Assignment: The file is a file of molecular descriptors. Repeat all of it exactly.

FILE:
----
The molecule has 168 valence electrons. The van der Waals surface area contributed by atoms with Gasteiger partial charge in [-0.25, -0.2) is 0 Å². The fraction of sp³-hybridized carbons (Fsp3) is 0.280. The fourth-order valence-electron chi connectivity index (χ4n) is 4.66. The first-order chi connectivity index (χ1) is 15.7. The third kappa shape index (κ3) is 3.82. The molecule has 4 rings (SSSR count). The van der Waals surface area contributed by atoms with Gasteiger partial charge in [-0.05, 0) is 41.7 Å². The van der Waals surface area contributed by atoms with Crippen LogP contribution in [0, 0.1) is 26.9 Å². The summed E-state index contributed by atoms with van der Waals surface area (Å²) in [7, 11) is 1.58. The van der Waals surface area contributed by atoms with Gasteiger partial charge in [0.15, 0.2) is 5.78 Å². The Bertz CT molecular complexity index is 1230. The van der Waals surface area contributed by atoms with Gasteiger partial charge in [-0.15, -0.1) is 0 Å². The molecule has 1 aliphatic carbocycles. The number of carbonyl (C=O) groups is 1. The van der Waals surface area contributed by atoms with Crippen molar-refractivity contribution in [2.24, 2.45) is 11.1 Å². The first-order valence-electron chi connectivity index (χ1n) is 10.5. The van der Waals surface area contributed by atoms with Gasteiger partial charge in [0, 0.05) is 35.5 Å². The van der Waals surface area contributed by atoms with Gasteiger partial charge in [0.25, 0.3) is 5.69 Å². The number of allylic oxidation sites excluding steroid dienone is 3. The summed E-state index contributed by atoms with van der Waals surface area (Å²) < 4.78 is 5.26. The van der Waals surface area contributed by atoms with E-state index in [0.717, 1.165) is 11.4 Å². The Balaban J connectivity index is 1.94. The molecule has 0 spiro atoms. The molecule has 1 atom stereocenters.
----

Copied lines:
The molecule has 168 valence electrons. The van der Waals surface area contributed by atoms with Gasteiger partial charge in [-0.25, -0.2) is 0 Å². The fraction of sp³-hybridized carbons (Fsp3) is 0.280. The fourth-order valence-electron chi connectivity index (χ4n) is 4.66. The first-order chi connectivity index (χ1) is 15.7. The third kappa shape index (κ3) is 3.82. The molecule has 4 rings (SSSR count). The van der Waals surface area contributed by atoms with Gasteiger partial charge in [-0.05, 0) is 41.7 Å². The van der Waals surface area contributed by atoms with Crippen LogP contribution in [0, 0.1) is 26.9 Å². The summed E-state index contributed by atoms with van der Waals surface area (Å²) in [7, 11) is 1.58. The van der Waals surface area contributed by atoms with Gasteiger partial charge in [0.15, 0.2) is 5.78 Å². The Bertz CT molecular complexity index is 1230. The van der Waals surface area contributed by atoms with Gasteiger partial charge in [-0.15, -0.1) is 0 Å². The molecule has 1 aliphatic carbocycles. The number of carbonyl (C=O) groups is 1. The van der Waals surface area contributed by atoms with Crippen molar-refractivity contribution in [2.24, 2.45) is 11.1 Å². The first-order valence-electron chi connectivity index (χ1n) is 10.5. The van der Waals surface area contributed by atoms with Gasteiger partial charge in [0, 0.05) is 35.5 Å². The van der Waals surface area contributed by atoms with Gasteiger partial charge in [0.25, 0.3) is 5.69 Å². The number of allylic oxidation sites excluding steroid dienone is 3. The summed E-state index contributed by atoms with van der Waals surface area (Å²) < 4.78 is 5.26. The van der Waals surface area contributed by atoms with E-state index in [0.717, 1.165) is 11.4 Å². The Balaban J connectivity index is 1.94. The molecule has 0 spiro atoms. The molecule has 1 atom stereocenters.